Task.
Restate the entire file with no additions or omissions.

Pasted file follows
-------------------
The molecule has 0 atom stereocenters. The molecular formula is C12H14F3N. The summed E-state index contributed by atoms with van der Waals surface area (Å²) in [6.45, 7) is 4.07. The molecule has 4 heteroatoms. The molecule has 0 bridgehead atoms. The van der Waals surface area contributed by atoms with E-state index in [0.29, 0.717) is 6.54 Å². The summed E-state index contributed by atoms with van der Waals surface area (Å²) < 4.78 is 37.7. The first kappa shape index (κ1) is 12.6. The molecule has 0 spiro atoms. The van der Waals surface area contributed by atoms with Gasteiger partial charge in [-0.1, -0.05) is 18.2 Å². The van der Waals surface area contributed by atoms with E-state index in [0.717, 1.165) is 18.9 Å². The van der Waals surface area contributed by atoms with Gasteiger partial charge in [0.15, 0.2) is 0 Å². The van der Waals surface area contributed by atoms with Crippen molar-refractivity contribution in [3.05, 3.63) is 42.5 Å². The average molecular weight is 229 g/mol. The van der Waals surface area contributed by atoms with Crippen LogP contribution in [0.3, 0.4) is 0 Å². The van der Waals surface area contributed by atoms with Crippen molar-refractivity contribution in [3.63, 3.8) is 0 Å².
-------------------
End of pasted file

The molecule has 0 atom stereocenters. The molecular formula is C12H14F3N. The summed E-state index contributed by atoms with van der Waals surface area (Å²) in [6.45, 7) is 4.07. The molecule has 4 heteroatoms. The molecule has 0 bridgehead atoms. The van der Waals surface area contributed by atoms with E-state index in [0.29, 0.717) is 6.54 Å². The summed E-state index contributed by atoms with van der Waals surface area (Å²) < 4.78 is 37.7. The first kappa shape index (κ1) is 12.6. The molecule has 0 spiro atoms. The van der Waals surface area contributed by atoms with Gasteiger partial charge in [-0.1, -0.05) is 18.2 Å². The van der Waals surface area contributed by atoms with E-state index in [0.717, 1.165) is 18.9 Å². The van der Waals surface area contributed by atoms with Gasteiger partial charge in [0.15, 0.2) is 0 Å². The van der Waals surface area contributed by atoms with Crippen molar-refractivity contribution in [3.05, 3.63) is 42.5 Å². The average molecular weight is 229 g/mol. The van der Waals surface area contributed by atoms with Crippen LogP contribution in [0.3, 0.4) is 0 Å². The van der Waals surface area contributed by atoms with Crippen molar-refractivity contribution in [3.63, 3.8) is 0 Å².